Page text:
Supervisors may take widely varied approaches to the supervision process. No matter the approach, it is important to decide whether the approach will be formative or summative in nature. Formative supervision is based upon the concept that the supervisee’s progress should be measured throughout the process. This can be done with a series of quizzes or even open-ended discussion questions throughout the supervision process. Summative supervision is the concept that the supervisee’s progress is measured at the end of the process. Essentially, the supervisor has observed and administered supervision over the length of the contract, but there is a summative evaluation of whether the supervisee has satisfactorily advanced through the series.

Also, supervisors should help build the structure of the supervisory relationship by asking the supervisee some key questions:

  • What do want you to gain from the supervision process?
  • Are there key clinical areas where you want to receive extra training?
  • What practice areas are strengths for you and which one's need strengthening?
  • What level of preparation are you willing to bring to the process each session?
  • How much practice experience do you currently have?

Protection of Clients

Ultimately, the supervision process should lead to protection of the public from incompetent professionals and improve the outcomes for clients. Both results are driven by the development of more skilled and ethically aware professionals. Clients do not have the benefit of peeling back the layers of education and supervision to determine how well a clinician is suited to their needs. This leaves the ultimate responsibility upon the supervisor to ensure the professional is being developed to offer sound clinical interventions wrapped in solid ethical decision-making capabilities. 

Supervisees are impressionable at the early stages of their careers. They are reliant upon quality supervision to launch their practice in an effective, ethical manner. A sound plan for the supervision process will guide the supervisee down a path that leads to incorporating ethical standards coupled with best practices for the field of practice. Supervisors act as a guardian to competent practice by ensuring supervisees meet the knowledge, skills, and abilities to practice with competence.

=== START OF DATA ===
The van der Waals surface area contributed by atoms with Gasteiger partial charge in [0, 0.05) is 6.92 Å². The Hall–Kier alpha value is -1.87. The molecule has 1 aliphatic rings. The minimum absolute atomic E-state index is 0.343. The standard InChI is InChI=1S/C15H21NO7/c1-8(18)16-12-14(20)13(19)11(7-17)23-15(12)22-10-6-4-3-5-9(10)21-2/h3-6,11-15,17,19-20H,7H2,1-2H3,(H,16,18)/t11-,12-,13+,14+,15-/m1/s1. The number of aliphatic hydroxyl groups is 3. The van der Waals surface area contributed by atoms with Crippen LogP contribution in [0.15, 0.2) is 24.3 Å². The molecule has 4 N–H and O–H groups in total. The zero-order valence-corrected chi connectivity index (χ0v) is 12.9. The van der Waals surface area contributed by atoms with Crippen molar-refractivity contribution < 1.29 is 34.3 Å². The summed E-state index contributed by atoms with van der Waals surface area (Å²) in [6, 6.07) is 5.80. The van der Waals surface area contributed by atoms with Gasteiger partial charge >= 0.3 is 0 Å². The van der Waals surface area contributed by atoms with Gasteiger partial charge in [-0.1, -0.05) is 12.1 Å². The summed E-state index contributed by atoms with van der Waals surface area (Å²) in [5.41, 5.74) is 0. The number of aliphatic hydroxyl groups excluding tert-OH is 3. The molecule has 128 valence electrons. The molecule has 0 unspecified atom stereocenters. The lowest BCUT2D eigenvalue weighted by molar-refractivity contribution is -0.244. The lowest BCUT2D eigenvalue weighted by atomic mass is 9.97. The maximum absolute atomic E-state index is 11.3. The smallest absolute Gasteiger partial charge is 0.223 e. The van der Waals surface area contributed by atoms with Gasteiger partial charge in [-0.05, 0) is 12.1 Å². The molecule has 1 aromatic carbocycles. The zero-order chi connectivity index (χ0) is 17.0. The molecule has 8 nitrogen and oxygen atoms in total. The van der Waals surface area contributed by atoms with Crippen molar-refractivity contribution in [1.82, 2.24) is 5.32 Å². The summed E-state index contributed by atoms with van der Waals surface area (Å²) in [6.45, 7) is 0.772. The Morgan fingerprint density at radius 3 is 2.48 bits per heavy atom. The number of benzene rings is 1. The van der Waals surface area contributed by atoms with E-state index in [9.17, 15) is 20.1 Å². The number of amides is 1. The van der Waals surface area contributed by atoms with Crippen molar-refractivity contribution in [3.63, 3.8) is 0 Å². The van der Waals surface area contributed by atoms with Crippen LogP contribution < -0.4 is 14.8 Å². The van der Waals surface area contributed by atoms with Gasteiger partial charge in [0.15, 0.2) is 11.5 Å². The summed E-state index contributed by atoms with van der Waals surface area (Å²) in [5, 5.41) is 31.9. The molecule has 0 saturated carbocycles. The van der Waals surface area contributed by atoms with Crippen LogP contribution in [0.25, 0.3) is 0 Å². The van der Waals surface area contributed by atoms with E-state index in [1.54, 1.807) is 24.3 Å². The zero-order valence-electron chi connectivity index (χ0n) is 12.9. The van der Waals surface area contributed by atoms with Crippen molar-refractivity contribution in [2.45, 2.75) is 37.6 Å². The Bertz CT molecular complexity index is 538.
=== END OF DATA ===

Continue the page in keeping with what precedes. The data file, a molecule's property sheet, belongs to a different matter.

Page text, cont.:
Putting It All Together

Whether you are the supervisor or supervisee, you play a critical role in the supervisory relationship. Supervisors are responsible for the direct transfer of knowledge and supervisees must transfer that knowledge to action. Through the supervisory process, the professional knowledge and practice base of counseling and social work is advanced and strengthened. This advancement of knowledge, skills, and abilities ultimately should lead to better outcomes for the clients served by counselors and social workers. And with better practitioners should come improved client lives.

Michael Smith

Dr. Michael Smith has been practicing social work nearly 30 years in a variety of settings. He has served as an item writer, exam reviewer, and content reviewer for social work licensure examinations for the Association of Social Work Boards since 2003. He has also served as Chair of the Alabama State Board of Social Work. Michael’s education includes a Bachelor of Social Work, Master of Social Work, and Master of Business Administration from the University of Alabama. Michael also earned the Doctor of Philosophy in Management from Walden University. He is a Licensed Independent Clinical Social Worker (LICSW) and holds a Private Independent Practitioner certificate (PIP) with endorsements in clinical social work, social work administration, social work research, social casework, and community organization.

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Opinions and viewpoints expressed in this article are the author's, and do not necessarily reflect those of CE Learning Systems.